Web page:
• Risk Tolerance: If the technology fails, the show can still go on

Facilitators in webinar settings can imitate classroom-based flipcharting by inviting participants to use the white board feature.  Facilitators can place a title or subject on the white board and invite participants to brainstorm and freely type ideas onto the screen.  These white board screens can be saved and typed up later or simply sent out to participants as a pdf file.

  • Risk Tolerance: High risk, high reward

The ultimate way to engage everyone in a classroom setting is to break them up into small groups.  Almost every web conferencing platform I have used now offers a breakout room feature whereby you can assign participants to small groups.  This can be a bit complex so you must practice this feature with some co-workers before you decide to use breakout rooms in a live webinar.  On the day of the webinar, you’ll also want to provide clear directions for how breakout rooms work (perhaps by sending a handout via email prior to the webinar).  This is a feature that most webinar participants are not accustomed to and will need some help with initially.  Just as a facilitator will float from small group to small group to clear up any questions in a classroom setting, a webinar facilitator will need to “drop in” on each breakout room (and/or have several co-facilitators who can also drop in on breakout rooms) in order to clear up questions and ensure people are having small group discussions.  Participants in small groups and breakout rooms are generally way too engaged to be bothered with their email.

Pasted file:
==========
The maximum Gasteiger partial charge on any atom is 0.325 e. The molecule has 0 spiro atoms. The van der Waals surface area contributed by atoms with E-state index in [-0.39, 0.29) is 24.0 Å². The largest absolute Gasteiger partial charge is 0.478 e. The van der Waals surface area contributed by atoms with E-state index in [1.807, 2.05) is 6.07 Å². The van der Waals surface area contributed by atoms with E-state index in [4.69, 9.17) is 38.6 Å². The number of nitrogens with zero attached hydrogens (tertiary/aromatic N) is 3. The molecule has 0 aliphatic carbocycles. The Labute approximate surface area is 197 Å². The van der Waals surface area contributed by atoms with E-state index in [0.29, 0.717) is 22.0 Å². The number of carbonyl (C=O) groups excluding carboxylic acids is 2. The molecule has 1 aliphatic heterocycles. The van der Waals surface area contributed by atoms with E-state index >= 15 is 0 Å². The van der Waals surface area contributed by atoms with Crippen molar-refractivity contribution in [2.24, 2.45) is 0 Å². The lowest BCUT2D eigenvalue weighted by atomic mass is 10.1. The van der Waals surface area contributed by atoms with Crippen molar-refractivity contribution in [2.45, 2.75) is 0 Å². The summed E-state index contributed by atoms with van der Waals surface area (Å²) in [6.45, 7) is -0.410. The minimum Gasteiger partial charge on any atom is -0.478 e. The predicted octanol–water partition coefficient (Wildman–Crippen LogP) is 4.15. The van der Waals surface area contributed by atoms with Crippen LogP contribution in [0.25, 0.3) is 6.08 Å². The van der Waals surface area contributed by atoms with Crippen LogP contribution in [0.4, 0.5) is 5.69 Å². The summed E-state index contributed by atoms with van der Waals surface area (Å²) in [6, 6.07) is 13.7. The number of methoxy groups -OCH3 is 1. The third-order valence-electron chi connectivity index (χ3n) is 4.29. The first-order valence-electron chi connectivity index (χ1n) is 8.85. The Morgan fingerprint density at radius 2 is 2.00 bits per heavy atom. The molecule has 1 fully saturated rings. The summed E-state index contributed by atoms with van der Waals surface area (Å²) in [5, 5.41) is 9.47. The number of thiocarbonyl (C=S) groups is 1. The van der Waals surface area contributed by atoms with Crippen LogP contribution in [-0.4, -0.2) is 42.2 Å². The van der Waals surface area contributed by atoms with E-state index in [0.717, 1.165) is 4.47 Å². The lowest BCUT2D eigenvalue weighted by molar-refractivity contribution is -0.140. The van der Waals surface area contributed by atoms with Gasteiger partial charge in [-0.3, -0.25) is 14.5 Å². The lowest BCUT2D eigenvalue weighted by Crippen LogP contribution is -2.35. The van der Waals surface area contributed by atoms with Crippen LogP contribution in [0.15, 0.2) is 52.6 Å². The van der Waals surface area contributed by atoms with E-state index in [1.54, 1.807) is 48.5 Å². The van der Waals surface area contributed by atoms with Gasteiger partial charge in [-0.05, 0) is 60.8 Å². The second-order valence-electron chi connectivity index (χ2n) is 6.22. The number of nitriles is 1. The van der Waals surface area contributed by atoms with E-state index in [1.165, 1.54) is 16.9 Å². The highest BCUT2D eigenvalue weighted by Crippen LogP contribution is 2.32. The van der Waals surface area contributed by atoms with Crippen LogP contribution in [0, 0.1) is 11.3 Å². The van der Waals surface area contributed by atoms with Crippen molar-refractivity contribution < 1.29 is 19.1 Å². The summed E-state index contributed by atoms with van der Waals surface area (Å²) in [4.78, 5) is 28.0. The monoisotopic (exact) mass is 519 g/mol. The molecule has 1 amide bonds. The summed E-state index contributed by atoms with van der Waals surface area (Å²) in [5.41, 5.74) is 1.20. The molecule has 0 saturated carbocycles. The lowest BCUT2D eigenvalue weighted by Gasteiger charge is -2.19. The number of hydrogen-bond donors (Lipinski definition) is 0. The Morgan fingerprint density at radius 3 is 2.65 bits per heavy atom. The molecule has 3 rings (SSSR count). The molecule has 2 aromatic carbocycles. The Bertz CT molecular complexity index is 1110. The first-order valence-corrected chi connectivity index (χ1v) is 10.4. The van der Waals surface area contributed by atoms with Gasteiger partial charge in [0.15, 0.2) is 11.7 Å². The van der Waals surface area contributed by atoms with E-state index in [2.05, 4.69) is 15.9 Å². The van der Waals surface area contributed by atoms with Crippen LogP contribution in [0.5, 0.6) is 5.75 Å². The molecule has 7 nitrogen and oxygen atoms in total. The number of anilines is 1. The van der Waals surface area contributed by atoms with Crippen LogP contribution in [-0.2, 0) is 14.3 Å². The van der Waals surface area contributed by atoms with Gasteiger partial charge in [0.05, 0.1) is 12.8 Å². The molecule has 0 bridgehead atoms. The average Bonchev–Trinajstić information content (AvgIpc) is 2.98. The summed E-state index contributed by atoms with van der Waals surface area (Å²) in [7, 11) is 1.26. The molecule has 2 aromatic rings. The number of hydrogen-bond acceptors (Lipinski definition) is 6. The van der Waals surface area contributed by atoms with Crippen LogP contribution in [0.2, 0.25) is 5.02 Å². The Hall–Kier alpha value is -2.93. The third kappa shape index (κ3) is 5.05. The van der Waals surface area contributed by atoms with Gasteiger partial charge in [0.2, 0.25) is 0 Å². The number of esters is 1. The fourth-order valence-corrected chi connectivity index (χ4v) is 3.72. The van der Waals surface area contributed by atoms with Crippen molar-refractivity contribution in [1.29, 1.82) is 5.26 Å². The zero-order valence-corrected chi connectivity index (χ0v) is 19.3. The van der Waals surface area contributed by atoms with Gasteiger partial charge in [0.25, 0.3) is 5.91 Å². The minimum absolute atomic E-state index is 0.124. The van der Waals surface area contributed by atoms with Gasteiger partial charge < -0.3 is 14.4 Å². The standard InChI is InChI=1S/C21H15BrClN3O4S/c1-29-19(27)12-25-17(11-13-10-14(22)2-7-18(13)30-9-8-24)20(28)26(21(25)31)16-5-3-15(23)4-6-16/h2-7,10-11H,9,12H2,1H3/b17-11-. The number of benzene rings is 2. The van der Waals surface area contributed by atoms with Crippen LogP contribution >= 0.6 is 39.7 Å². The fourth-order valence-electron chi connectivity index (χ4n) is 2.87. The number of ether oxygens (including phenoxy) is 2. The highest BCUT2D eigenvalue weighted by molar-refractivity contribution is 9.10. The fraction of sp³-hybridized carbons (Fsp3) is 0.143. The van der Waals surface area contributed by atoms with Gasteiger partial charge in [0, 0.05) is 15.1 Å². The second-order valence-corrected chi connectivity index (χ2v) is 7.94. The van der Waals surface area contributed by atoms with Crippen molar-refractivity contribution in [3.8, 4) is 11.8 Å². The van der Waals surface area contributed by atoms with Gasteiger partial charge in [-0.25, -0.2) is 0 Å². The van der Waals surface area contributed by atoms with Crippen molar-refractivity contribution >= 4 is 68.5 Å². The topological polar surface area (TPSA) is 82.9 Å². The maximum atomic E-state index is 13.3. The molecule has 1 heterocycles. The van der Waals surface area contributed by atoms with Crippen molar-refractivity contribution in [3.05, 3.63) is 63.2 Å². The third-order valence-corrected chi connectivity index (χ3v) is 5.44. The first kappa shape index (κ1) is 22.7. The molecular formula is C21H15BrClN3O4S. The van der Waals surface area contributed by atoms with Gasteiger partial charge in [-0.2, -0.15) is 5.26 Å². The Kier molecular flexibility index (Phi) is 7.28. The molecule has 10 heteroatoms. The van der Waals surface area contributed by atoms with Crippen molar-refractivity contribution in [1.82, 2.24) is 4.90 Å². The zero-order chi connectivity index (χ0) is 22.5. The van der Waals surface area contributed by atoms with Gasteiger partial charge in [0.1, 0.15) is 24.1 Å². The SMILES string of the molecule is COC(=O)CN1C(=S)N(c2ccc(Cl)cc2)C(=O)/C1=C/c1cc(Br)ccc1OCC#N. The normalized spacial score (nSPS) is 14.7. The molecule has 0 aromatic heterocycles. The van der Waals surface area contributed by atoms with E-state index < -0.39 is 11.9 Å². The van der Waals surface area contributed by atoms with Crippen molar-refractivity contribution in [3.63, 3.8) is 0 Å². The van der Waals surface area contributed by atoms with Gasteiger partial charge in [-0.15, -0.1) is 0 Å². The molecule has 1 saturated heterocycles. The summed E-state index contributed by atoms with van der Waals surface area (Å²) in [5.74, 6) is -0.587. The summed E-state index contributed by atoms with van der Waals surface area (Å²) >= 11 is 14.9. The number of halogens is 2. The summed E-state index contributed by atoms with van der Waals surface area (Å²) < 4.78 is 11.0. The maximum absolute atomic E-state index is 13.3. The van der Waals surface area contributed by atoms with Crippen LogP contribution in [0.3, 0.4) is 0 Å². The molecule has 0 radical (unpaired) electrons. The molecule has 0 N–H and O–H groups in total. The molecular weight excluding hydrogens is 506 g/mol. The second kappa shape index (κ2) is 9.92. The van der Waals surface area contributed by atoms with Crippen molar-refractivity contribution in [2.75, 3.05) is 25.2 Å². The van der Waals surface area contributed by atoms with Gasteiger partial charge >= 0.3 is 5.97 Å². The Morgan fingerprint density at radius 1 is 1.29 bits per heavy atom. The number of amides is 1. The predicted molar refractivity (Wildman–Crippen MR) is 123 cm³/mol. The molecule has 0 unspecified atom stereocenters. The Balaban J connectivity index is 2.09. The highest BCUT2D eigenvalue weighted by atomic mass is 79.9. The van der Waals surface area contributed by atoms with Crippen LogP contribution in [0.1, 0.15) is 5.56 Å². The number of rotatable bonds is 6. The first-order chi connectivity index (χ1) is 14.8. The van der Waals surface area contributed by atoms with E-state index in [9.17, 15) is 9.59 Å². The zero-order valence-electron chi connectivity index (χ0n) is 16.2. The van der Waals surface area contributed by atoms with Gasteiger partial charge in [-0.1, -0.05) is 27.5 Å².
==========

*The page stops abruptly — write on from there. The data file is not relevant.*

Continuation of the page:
Webinars remain a tricky format to draw out participation and engage attendees.  Good design (and some pre-webinar practice) can quickly connect learners with the content, the facilitator and each other in an extremely engaging learning experience.

Have other ideas on engaging webinar participants?  The comment section is all yours!

2 thoughts on ““Why are people checking their email when they should be paying attention to my webinar?!”

  1. Pingback: Which Eyeball Part Are You? (and other ways to introduce content without resorting to lecture) « Train Like A Champion

  2. Pingback: When Webinars are Worse than Communism | Train Like A Champion